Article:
Thor is both dopey and charming as a character, but we’ve come to love Chris Hemsworth as the hammer-wielding warrior. He showed his instant star power with this first entry, and Tom Hiddleston flashed his promise of things to come as Loki. The colorful visuals of Asgard and the Marvel humor really shine in Thor, though the main battle with the Destroyer is a tad boring. Grade: B

15. Avengers: Age of Ultron  (2015)

Like with Iron Man 2, Age of Ultron suffers a bit from familiarity and having too much muchness. However, Ultron and Vision stand out as characters, Hawkeye is given a big boost in development, and the action scenes – especially the Hulkbuster sequence — are dynamite. The film couldn’t quite recapture the magic of The Avengers, but Age of Ultron still showed us a lot of reasons as to why we love these heroic characters and their team-ups. Grade: B+

14. Spider-Man: Homecoming  (2017)

Spider-Man: Homecoming is a bit too Iron Man-centric at times and lacks the emotional weight of the best Spider-Man films (i.e. Spider-Man (2002) and Spider-Man 2 (2004)). Still, the film is breezy and colorful, and Tom Holland nails both the awkwardness and arrogance of Peter Parker. Michael Keaton is a plus as a solid villain with a neat character twist. Grade: B+

13. Spider-Man: Far From Home  (2019)

Though Spider-Man: Far From Home shares some of the same issues as Spider-Man: Homecoming (2017), such as focusing on Tony Stark too much, I liked it a bit more than that first film. Tom Holland really comes into his own and Jake Gyllenhaal shines as the illusion-forming Mysterio — though Gyllenhaal is strapped with a cringe-worthy exposition dump scene. The comedic moments shared among the high school students and teachers are bright and the European locations add a fresh level for the visuals. The awkward-cute relationship between Peter (Holland) and MJ (Zendaya) adds to the film’s charm too. Grade: B+

12. Doctor Strange  (2016)

Doctor Strange is a visual stunner even by Marvel standards and features some of the coolest costumes. Stephen Strange’s story is a bit rote feeling on the surface, with similarities to Tony Stark’s, but surrounding it is a lot of unique razzle-dazzle. Benedict Cumberbatch fits effortlessly into the title role, and the supporting cast around him is game too. Tilda Swinton as The Ancient One adds a nice touch. Grade: B+

11. Captain America: The First Avenger  (2011)

The First Avenger has a hokey and old-fashioned feel about it that’s actually quite delightful. As with Chris Hemsworth in Thor, Chris Evans instantly proved his muscle and likability as Cap in this MCU entry. The romantic teasing between Evans and Hayley Atwell is infectious, and the supporting cast — including Tommy Lee Jones, Hugo Weaving, Stanley Tucci, etc. — is one of the strongest in the standalone films in terms of everyone getting a chance to shine. Grade: B+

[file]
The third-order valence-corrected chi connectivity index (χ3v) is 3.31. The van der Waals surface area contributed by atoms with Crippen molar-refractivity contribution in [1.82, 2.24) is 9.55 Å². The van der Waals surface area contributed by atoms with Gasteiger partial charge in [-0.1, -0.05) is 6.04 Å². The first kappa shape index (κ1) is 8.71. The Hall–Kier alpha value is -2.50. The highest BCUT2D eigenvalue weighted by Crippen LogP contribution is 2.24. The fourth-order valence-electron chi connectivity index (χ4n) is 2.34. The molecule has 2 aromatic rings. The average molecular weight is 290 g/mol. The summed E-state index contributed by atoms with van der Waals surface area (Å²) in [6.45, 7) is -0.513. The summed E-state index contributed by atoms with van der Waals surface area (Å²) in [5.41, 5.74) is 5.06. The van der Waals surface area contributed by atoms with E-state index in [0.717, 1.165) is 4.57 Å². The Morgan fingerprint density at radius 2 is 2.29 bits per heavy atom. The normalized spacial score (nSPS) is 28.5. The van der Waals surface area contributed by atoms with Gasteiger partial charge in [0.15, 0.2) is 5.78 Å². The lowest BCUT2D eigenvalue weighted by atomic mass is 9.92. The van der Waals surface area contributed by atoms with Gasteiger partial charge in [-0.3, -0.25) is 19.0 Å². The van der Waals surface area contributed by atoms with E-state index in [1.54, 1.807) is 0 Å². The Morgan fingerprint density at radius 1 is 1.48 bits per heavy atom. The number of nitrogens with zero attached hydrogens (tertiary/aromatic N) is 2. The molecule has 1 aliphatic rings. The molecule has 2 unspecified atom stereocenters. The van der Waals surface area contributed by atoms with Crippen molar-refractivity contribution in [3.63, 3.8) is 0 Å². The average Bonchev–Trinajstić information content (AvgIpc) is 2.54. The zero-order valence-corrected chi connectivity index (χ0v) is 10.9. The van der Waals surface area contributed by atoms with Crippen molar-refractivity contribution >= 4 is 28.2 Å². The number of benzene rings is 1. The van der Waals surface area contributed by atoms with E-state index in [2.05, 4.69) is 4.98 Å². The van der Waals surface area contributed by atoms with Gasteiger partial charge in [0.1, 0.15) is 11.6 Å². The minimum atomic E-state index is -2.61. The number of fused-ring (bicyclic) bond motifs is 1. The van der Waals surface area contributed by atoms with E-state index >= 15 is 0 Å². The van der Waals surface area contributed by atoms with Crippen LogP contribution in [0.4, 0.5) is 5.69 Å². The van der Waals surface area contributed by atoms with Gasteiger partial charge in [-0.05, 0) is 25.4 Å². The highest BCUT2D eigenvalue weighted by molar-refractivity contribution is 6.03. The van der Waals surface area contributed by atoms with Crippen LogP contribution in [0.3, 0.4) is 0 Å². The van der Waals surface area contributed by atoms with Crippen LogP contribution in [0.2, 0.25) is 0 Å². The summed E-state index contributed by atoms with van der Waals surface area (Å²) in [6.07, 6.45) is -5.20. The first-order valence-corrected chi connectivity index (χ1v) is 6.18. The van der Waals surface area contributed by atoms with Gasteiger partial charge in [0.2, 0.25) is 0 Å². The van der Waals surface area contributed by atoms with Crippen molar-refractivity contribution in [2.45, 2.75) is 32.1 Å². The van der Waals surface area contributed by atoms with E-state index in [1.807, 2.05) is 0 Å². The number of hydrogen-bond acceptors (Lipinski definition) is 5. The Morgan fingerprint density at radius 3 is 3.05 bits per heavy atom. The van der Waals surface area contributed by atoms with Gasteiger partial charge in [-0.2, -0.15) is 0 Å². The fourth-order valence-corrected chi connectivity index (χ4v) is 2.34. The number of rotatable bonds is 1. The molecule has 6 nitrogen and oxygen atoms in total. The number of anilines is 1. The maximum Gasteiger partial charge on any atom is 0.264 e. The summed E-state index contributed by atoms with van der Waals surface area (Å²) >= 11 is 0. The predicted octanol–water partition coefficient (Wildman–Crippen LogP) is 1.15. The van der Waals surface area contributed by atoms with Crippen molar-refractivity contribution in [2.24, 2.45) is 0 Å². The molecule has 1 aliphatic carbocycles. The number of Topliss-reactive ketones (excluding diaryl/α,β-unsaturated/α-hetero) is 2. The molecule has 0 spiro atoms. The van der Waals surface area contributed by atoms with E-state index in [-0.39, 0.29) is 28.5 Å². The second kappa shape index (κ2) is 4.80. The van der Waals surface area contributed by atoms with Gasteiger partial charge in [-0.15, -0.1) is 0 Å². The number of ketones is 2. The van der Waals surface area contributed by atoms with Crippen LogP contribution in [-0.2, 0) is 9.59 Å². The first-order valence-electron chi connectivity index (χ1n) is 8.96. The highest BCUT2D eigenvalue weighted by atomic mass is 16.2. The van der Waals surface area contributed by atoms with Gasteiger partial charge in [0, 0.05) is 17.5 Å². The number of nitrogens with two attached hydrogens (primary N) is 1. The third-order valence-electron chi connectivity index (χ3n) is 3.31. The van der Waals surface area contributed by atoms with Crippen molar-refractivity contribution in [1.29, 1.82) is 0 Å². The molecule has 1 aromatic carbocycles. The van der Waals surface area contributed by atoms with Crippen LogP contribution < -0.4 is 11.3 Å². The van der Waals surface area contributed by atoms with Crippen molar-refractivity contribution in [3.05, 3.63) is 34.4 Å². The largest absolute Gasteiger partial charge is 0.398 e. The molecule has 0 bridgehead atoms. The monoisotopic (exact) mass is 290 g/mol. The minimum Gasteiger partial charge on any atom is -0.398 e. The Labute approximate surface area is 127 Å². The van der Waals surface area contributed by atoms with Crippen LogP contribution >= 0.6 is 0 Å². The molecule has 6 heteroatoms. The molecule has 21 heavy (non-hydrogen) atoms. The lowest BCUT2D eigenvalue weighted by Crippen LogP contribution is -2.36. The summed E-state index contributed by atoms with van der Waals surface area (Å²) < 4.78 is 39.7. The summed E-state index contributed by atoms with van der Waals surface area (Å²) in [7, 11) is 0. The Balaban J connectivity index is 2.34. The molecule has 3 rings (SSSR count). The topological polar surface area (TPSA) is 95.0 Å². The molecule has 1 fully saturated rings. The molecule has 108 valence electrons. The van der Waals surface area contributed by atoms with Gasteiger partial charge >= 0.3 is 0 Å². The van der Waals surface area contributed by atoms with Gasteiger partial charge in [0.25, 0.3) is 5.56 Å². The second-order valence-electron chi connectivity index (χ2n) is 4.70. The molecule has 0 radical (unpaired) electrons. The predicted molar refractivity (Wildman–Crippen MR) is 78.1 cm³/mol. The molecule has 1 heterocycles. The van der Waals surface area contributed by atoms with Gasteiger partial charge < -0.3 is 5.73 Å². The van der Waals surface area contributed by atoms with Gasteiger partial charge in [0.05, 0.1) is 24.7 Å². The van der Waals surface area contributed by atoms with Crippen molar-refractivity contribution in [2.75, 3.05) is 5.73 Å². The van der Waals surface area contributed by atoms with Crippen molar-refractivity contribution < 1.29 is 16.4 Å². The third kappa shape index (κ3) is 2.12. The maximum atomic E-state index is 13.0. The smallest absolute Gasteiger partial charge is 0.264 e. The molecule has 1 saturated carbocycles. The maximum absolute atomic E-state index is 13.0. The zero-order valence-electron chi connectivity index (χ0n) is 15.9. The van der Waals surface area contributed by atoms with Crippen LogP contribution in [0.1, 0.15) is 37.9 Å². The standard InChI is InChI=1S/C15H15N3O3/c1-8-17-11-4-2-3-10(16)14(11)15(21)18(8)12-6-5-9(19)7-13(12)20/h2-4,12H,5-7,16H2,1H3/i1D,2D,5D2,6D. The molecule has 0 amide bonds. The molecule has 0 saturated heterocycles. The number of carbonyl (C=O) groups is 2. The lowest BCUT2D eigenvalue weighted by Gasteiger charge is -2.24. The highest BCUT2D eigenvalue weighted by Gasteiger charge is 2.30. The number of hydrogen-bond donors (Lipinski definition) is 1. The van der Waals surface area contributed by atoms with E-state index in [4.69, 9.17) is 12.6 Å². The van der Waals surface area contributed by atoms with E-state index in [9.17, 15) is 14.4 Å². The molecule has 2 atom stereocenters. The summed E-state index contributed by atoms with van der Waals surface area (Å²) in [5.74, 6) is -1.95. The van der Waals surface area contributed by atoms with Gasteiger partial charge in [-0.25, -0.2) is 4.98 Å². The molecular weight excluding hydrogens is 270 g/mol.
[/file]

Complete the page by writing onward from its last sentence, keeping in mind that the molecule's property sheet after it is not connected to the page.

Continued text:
10. Guardians of the Galaxy Vol. 2  (2017)

The second solo outing with the Guardians doesn’t quite hit the same weird, sweet spot as the first, but it comes close. For a blockbuster sequel, it actually has quite a bit of character and relationship building, and it hits some emotional spots in its thematic exploration of father-son relationships. Some of the wit is forced, but most of it hits hilariously. Everyone does a fine job, with a welcome Kurt Russell, but the movie is stolen by Michael Rooker as Yondu.  Grade: B+

9. Guardians of the Galaxy  (2014)

The silly, laid-back space-opera quality of Guardians of the Galaxy is hard to dismiss. It was a bold turn by Marvel to build such a big movie around these lesser-known characters, but the payoff was huge. All of the scrappy anti-heroes at the center of the movie are interesting and the soundtrack ranks among the best of the decade in cinema so far. Grade: B+

8. Avengers: Endgame  (2019)

Eleven years of the MCU built up to Avengers: Endgame, which ties up the Infinity Saga portion of the cinematic universe. It’s a massive, 3-hour epic with a lot riding on it and it mostly succeeds in sticking the landing. The pacing is uneven, the climax edges toward bombastic at times, there are a few missed opportunities in terms of character building (especially involving Hulk and Black Widow), and some of the plot structure logic could be nitpicked. All of that said, Avengers: Endgame is still a grand achievement in blockbuster filmmaking. It has clever callbacks to previous MCU entries (I cheered at one Captain America moment involving a callback to Age of Ultron), emotionally powerful touches that are earned, and excellent humor throughout (a certain element involving Thor is especially hilarious). Robert Downey, Jr. and Chris Evans have perhaps never been better in their roles than they are here. Grade: A-